A new study has revealed that bees are capable of doing basic arithmetic calculations. As per researchers who took part in the study, bees can add and subtract, and thus they join the A-list of the animal kingdom (in terms of cognition) that is comprised of monkeys, parrots, and spiders.
Honey bee's brain is oval shaped, and it comprises of less than one million neurons. It should be noted that the human brain contains 100 million neurons, and it makes human beings the most intelligent animal on the planet.
The new finding, published in the journal Science, revealed that the brains of insects are more powerful than previously estimated. Earlier, experts believed that insects might have vague numerical sense, but this latest research suggests that insects are capable of doing complex memory tasks that make arithmetic possible.
"A honeybee brain contains less than 1 million neurons, so evidence that a bee can learn to use a mathematical operator is very important for our understanding of how big brains, like ours, may have plausibly evolved the capacity for the incredible mathematical achievements that underpins our modern society," said Adrian Dyer, the co-author of the study, an expert on imaging and information processing at the Royal Melbourne Institute of Technology, the Washington Post reports.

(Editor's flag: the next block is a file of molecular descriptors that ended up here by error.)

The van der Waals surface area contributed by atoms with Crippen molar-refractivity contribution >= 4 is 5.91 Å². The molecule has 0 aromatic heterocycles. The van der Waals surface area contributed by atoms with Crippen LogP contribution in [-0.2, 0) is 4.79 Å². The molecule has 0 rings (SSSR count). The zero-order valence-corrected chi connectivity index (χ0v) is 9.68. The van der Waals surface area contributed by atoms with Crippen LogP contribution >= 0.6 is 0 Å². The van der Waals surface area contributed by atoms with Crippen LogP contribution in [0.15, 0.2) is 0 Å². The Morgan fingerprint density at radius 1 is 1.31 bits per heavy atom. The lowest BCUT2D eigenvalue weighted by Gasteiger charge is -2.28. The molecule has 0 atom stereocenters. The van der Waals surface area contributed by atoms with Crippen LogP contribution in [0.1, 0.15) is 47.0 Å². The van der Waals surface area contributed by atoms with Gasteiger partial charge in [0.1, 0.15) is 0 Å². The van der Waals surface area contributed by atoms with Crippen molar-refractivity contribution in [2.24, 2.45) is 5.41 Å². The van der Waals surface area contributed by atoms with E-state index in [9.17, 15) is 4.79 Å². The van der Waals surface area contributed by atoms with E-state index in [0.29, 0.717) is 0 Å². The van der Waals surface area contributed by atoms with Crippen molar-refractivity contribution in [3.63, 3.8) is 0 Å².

The research report also suggested that creatures like bees might be biologically tuned to survive in complex environments that demand numerical abilities.
A few months back, a study conducted by a team of Australian and French researchers had found that bees understand the concept of zero. The research report added that humans might be actually underestimating the intelligence level of insects.
"Zero is a difficult concept to understand and a mathematical skill that doesn't come easily it takes children a few years to learn. We've long believed only humans had the intelligence to get the concept, but recent research has shown monkeys and birds have the brains for it as well. What we haven't known, until now, is whether insects can also understand zero," said Adrian Dyer, a researcher who took part in the 2018 study.